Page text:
The Wall Street Journal, citing unnamed sources familiar with the operations, reports that a program operating under the U.S. Marshals Service is said to use small aircraft flying from five different airports around the country. Devices aboard those planes called “dirtboxes” essentially trick the suspects’ cellphones into thinking they’re connecting to legitimate cell towers from big wireless carriers like Verizon or AT&T, allowing the feds to scoop up personal data and location information about those targeted.

However, the report details those devices could be gathering data from “tens of thousands” of Americans in a single flight, meaning nonsuspects are likely to be included in the data roundup. The new report could shed some light on earlier reports of mysterious “phony” cell towers that security researchers have found around the country. –Time

Men’s Boxers Promise To Block ‘Harmful’ Cellphone Rays

You wanna know what comes between you and your Calvins? Radiation!

Belly Armor — which claims its products protect pregnant women from harmful rays emitted by laptops and other gadgets — is pitching a product to men concerned about the effects of cellphone radiation on their fertility.

The Manhattan company branched into the menswear department this month with RadiaShield boxer briefs, which promise “to protect men’s reproductive organs and maintain fertility health.”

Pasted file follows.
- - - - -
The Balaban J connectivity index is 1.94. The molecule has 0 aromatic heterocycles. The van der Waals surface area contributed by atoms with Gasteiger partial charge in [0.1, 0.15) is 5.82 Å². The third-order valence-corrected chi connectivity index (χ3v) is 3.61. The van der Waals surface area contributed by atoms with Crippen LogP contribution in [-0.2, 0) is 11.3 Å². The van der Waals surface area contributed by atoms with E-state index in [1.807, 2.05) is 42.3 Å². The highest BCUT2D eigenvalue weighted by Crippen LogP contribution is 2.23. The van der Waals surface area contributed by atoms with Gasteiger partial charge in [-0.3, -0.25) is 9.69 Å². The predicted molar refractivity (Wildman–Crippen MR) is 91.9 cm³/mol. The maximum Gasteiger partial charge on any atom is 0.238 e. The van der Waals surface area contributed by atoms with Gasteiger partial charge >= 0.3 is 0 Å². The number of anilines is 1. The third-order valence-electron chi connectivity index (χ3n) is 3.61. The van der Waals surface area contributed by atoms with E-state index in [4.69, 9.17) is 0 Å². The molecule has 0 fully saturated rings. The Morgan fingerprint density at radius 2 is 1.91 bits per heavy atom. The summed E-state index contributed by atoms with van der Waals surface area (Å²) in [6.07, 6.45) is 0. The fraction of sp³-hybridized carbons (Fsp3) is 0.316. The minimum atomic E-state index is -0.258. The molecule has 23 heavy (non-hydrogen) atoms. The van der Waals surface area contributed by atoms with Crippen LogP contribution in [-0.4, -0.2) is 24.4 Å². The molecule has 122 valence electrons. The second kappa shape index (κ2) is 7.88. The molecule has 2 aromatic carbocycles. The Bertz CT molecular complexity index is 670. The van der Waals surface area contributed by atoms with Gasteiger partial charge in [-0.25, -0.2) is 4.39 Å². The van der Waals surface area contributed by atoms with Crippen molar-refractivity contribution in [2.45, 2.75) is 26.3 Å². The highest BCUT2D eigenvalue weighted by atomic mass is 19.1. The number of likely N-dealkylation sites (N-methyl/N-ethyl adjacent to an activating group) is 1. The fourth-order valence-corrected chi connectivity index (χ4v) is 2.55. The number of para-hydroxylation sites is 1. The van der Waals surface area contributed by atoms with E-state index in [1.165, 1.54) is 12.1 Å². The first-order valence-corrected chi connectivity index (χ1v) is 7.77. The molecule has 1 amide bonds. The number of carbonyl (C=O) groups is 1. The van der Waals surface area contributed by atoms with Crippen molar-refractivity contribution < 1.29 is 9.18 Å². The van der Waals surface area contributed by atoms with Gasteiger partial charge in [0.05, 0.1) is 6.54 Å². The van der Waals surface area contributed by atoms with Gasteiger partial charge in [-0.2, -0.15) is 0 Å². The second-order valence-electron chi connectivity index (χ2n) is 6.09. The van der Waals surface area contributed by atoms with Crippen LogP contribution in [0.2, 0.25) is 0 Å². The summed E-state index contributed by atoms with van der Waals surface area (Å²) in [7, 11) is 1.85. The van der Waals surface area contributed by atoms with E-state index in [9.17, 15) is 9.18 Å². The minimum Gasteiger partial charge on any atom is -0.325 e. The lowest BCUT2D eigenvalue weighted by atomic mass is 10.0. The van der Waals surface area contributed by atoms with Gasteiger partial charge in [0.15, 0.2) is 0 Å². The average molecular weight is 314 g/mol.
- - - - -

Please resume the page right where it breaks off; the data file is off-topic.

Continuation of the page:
The high-tech skivvies, which go on sale Thursday, come with a thin layer of aluminum-like silver in the crotch area to shield little swimmers, the company claims on its site.

Co-founders Aileeen Chen and Michael Lam developed the undergarments in response to a 2007 study by the American Society of Reproductive Medicine that showed use of cellphones decreases semen quality, said spokeswoman Katherine Niefeld.

Men haven’t been asking for protection — that is, against radio waves — down there because they don’t know they need it, she added.

“If you’re a guy, how are you going to know that putting your cellphone in your pocket will do things to your sperm,” Niefeld said.

So far, health studies on the low levels of radiation emitted by mobile devices have been inconclusive, but that hasn’t stopped Belly Armor from rolling out radiation-shielding gear.

Of course, protecting the nether region comes at a price. RadiaShield boxers cost $49 a pop. –NY Post